Dave Fornell is the editor of Imaging Technology News magazine and Diagnostic & Interventional Cardiology magazine.
Radiology Has Failed to Properly Assess or Track MRI Gadolinium Contrast Safety
Gadolinium-based contrast agents (GBCAs) used in MRI causes gadolinium retention in the brain, skin and bone. However, there have not been any large-scale studies to determine if this presents long-term patient safety issues.
Over the past couple years covering the news about gadolinium-based contrast agent (GBCA) retention in the brain, skin and bones of patients who received contrast magnetic resonance imaging (MRI) exams, a few key safety red flags popped up for me. At the 2017 Radiological Society of North America (RSNA) meeting, I attended a couple sessions on gadolinium safety, spoke to two MRI contrast vendors and two of the top RSNA experts on MRI. What I learned only served to confirm my earlier concerns. It is my opinion that radiology has failed to treat the contrast agents they use with the same level of concern or thoughtful documentation as with pharmaceuticals or implantable devices I have seen in other medical specialties.
Radiology only recently identified in 2014 that gadolinium from MRI contrast agents is retained in patients’ tissues. There is also a subset of patients who claim they have experienced adverse events or developed chronic conditions after receiving MRI contrast exams. However, radiology has by and large failed to even record the exact doses administered or what specific agent was used in the exam. The key take away I heard at RSNA 2017 is that there is not enough evidence to conclusively say gadolinium agents do not cause adverse events in at least a subset of patients. This was the same response I heard at RSNA 2016. With the introduction of contrast tracking systems and the potential liability of these agents, knowing that gadolinium is retained in the body, radiology should begin rethinking its documentation efforts. Documentation in a systematic effort would also provide the clinical data needed to show any potential cause and effect with these agents and patients reporting problems.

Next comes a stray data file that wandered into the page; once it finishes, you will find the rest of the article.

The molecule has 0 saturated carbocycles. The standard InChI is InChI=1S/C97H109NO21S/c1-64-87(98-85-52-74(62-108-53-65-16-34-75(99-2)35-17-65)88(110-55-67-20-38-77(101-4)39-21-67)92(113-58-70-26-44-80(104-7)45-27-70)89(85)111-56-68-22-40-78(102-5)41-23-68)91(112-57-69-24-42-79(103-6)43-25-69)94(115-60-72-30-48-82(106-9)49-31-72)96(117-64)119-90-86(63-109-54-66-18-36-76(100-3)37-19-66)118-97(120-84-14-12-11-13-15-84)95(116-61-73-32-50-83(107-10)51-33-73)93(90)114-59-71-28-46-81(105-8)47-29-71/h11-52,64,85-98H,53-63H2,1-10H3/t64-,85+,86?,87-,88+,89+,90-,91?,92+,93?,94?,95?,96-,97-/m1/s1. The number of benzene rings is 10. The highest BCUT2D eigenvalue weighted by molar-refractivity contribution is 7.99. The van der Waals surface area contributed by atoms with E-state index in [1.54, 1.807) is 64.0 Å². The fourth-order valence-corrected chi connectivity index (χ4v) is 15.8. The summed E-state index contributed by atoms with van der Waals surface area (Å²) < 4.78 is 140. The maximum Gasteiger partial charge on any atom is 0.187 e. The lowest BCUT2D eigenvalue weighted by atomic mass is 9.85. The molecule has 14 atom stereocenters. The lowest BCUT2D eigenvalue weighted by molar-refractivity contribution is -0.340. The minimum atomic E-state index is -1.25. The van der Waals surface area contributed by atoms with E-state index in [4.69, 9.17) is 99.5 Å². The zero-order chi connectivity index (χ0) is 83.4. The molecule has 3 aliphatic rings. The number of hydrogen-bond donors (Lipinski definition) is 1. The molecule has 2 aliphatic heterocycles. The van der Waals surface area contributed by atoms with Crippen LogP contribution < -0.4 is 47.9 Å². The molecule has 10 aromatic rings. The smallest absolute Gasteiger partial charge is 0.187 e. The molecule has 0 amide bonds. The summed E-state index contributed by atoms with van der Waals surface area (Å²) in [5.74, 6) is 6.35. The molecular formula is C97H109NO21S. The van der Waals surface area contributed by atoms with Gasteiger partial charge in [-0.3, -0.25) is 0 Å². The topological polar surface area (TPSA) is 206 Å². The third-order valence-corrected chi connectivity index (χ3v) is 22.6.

Cardiology is where I have concentrated most of my coverage over the past 10 years. When a new cardiovascular implantable device or new drug is approved by the FDA, it includes post-market approval studies or a registry to help identify any trends in major adverse events. The safety of devices like drug-eluting stents has gotten so good that adverse events are seen in less 5 percent of patients. Often, rare complications are only seen in single digit percentages of specific patient subgroups with various comorbidities or specific anatomy. This requires a lot of data to be collected to sufficiently power studies or registries to clearly identify safety trends that might otherwise be viewed as one-off events. For this reason, cardiologists document a large amount of data for each patient they treat. However, this has enabled early warnings for safety events. The most recent case of this in 2017 was with the first FDA-cleared bioresorable stent. It was taken off the market just a year after it gained FDA clearance because of clear data showing poorer outcomes.